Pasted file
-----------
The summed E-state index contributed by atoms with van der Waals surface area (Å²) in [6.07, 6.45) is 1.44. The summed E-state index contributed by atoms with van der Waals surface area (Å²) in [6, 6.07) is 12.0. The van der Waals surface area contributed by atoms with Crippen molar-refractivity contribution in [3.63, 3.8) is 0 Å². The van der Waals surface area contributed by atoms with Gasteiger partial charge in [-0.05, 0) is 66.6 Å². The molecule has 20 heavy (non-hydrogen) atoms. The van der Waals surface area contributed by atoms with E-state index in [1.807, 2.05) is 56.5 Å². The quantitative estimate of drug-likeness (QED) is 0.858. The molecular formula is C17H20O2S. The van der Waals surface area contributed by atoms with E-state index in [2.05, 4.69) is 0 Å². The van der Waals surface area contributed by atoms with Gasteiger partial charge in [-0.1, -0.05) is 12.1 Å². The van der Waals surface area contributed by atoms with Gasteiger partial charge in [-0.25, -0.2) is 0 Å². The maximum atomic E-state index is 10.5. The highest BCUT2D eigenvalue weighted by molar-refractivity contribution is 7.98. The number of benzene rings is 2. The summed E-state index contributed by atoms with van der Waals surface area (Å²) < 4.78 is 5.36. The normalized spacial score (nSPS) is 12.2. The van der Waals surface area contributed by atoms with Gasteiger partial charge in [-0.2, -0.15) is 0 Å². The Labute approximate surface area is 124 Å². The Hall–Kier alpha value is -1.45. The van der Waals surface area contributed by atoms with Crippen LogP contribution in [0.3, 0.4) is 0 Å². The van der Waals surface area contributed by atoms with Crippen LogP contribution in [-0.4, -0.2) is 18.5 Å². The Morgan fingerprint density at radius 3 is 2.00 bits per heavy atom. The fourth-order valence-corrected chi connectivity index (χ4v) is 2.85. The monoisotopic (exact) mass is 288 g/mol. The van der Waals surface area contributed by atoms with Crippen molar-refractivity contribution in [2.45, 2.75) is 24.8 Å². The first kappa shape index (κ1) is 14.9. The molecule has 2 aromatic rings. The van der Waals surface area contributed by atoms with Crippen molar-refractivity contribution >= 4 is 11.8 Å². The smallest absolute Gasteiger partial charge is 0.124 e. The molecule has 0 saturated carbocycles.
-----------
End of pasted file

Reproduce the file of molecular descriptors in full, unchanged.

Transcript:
The summed E-state index contributed by atoms with van der Waals surface area (Å²) in [6.07, 6.45) is 1.44. The summed E-state index contributed by atoms with van der Waals surface area (Å²) in [6, 6.07) is 12.0. The van der Waals surface area contributed by atoms with Crippen molar-refractivity contribution in [3.63, 3.8) is 0 Å². The van der Waals surface area contributed by atoms with Gasteiger partial charge in [-0.05, 0) is 66.6 Å². The molecule has 20 heavy (non-hydrogen) atoms. The van der Waals surface area contributed by atoms with E-state index in [1.807, 2.05) is 56.5 Å². The quantitative estimate of drug-likeness (QED) is 0.858. The molecular formula is C17H20O2S. The van der Waals surface area contributed by atoms with E-state index in [2.05, 4.69) is 0 Å². The van der Waals surface area contributed by atoms with Gasteiger partial charge in [-0.1, -0.05) is 12.1 Å². The van der Waals surface area contributed by atoms with Gasteiger partial charge in [-0.25, -0.2) is 0 Å². The maximum atomic E-state index is 10.5. The highest BCUT2D eigenvalue weighted by molar-refractivity contribution is 7.98. The number of benzene rings is 2. The summed E-state index contributed by atoms with van der Waals surface area (Å²) < 4.78 is 5.36. The normalized spacial score (nSPS) is 12.2. The van der Waals surface area contributed by atoms with Gasteiger partial charge in [-0.2, -0.15) is 0 Å². The Labute approximate surface area is 124 Å². The Hall–Kier alpha value is -1.45. The van der Waals surface area contributed by atoms with Crippen LogP contribution in [0.3, 0.4) is 0 Å². The van der Waals surface area contributed by atoms with Crippen LogP contribution in [-0.4, -0.2) is 18.5 Å². The Morgan fingerprint density at radius 3 is 2.00 bits per heavy atom. The fourth-order valence-corrected chi connectivity index (χ4v) is 2.85. The monoisotopic (exact) mass is 288 g/mol. The van der Waals surface area contributed by atoms with Crippen molar-refractivity contribution in [2.45, 2.75) is 24.8 Å². The first kappa shape index (κ1) is 14.9. The molecule has 2 aromatic rings. The van der Waals surface area contributed by atoms with Crippen molar-refractivity contribution >= 4 is 11.8 Å². The smallest absolute Gasteiger partial charge is 0.124 e. The molecule has 0 saturated carbocycles.